REVIEW | The 2021 Honda WR-V is a light rock Jazz fusion

02 June 2021 - 09:31
The Honda WR-V range starts at R289,900.
The Honda WR-V range starts at R289,900.
Image: Supplied

If you’ve never checked out the Post Modern Jukebox channel on YouTube, please take a moment to change your life for the better.

They are a talented group of musicians who do retro renditions of contemporary classics. It is mind-blowing, trust me.

From Beyoncé’s Drunk in Love performed with a Gatsby-style twist to a slowed and trombone-intensive version of Never Gonna Give You Up originally done by a stripe-wearing Rick Astley, it’s all there.

Some fusions work better than others, as we know. The same goes in the motoring world. For example, when Peugeot mixed the sliding doors of a minibus with the compact dimensions of a hatchback in the 1007, the reviews were, shall we say, mixed. Or what about when Nissan decided to make a convertible version of the Micra?

We all know how successful the mash-ups that led to the formation of the crossover segment have been. Or anything remotely echoing a sport-utility vehicle type of character, for that matter.

The WR-V has a ground clearance of 173mm.
The WR-V has a ground clearance of 173mm.
Image: Supplied

One fine case in point is our tester this week, the Honda WR-V. Which is basically a Jazz that gets down to a little bit of light rock from time to time.

Tougher exterior cladding gives the impression of suitability to gravel road travels. A ground clearance of 173mm is adequate for such ambitions, substantially greater than the 135.3mm ride height the manufacturer claims for the regular Jazz.

In normal conditions (city and suburban environments) that additional clearance gives the WR-V more pluck when it comes to negotiating speedbumps, especially well-concealed ones with faded markings that catch a person unawares during an early morning start.

Potholes become slightly less concerning, too. The 195/60R16 tyre and wheel combination took all manner of bumps and thwacks courtesy of road imperfections easily in stride.

After a few days in the WR-V, one was left with the strong impression of a hardy, dependable runner that goes about commuting and tackling daily life without so much as a shrug. Honda is good at this kind of thing: economy cars built to work without fuss for the entire lifespan of the average human.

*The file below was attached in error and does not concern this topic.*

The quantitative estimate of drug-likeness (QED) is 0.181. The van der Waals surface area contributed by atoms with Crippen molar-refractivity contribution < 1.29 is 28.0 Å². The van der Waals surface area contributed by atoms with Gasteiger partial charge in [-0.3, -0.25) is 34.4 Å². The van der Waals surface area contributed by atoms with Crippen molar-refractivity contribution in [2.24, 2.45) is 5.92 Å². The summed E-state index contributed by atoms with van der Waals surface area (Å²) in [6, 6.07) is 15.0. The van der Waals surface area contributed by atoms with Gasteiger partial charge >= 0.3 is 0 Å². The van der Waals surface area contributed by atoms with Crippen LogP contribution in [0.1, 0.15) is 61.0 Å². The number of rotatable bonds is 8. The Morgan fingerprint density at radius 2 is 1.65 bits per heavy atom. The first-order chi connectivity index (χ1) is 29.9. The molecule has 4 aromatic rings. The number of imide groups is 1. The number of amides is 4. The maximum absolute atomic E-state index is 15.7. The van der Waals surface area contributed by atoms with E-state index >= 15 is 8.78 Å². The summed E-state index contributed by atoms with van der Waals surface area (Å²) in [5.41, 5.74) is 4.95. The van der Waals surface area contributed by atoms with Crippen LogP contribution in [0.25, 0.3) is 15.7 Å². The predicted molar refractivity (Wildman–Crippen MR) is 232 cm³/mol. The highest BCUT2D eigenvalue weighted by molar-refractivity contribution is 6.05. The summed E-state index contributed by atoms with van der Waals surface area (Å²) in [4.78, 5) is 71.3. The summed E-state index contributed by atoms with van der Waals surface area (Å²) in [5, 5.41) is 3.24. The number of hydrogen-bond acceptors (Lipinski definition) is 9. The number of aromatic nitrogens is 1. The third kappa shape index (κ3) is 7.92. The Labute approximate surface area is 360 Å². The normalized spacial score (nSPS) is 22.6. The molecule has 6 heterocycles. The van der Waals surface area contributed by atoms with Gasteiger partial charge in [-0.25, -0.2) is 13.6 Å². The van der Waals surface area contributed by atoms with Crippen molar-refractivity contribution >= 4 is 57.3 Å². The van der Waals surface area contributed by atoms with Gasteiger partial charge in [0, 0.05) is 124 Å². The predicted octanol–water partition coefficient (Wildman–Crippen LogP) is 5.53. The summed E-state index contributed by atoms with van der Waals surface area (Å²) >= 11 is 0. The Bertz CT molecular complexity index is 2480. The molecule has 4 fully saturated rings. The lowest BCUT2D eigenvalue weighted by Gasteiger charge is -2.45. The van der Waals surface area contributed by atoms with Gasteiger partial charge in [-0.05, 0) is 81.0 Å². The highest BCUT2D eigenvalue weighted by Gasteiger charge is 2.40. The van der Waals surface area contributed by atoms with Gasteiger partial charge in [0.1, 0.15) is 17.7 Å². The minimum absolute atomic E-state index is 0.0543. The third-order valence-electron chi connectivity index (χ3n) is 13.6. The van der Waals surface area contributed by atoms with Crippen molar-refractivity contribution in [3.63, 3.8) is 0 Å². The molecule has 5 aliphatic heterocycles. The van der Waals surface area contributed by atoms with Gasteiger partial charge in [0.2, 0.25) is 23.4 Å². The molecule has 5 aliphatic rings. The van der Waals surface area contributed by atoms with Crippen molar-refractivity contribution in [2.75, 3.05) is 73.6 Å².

1.2-litre engine sounds strained at highway speeds.
1.2-litre engine sounds strained at highway speeds.
Image: Supplied

One of the unexpected surprises was the gearshift action, which would have felt more at home in a sports car. No, seriously, short throws, precise engagement, it gave off the vibe that put us in mind of another favourite Honda, that Civic Type R.

On this subject of performance, when we first drove the WR-V at launch in the Western Cape last year, we anticipated it might find the altitude of Gauteng to be a struggle. 

Aside from being rather noisy when you wring it out (which is most of the time), the pace of the normally-aspirated Honda is okay so long as you keep the tachometer needle up. Feels like it could benefit from an additional gear for cruising because the strained sound it produces at 4,000rpm doing 120km/h in fifth does not make for easy listening. 

At 1,100kg, it is a lightweight. The 1,199cc, four-cylinder, petrol makes 66kW and 110Nm. The carmaker claims a combined consumption figure of 6.4l/100km. At the end of our test mileage at 350km, we recorded 7.6l/100km.

Versatility has always been a strong suit of the Jazz, largely thanks to its van-like properties, and the WR-V retains that virtue. With the rear seats up, boot space is a fair 363l, but fold them and total storage space is an impressive 881l.

Interior is basic and robust.
Interior is basic and robust.
Image: Supplied

The interior is basic, but tidily assembled with a robust feel. Not much in the way of soft-touch garnishes though. Even the steering wheel in the range-topper Elegance we drove is of the standard urethane variety. The seats are upholstered in fabric, not leatherette. And you get a rather dated-looking infotainment system. No touchscreen ease-of-use there.

The cabin area is where the WR-V falls especially short. Also hurting its aims is the presence of recent rivals like the polished Kia Sonet and spiffy Nissan Magnite, built from the ground-up as compact sport-utility vehicles, not merely remixes of an existing B-segment hatchback.

They are priced in the same ballpark as the WR-V, with entry-level derivatives undercutting it dramatically, too. The Honda will set you back between R289,900 and R327,300 and includes a five-year/200,000km warranty and four-year/60,000km service plan.

Those gripes aside, if it is a feeling of simplicity and long-term durability you want, you could do a whole lot worse than the WR-V. It’s a catchy little ditty that grows on you.


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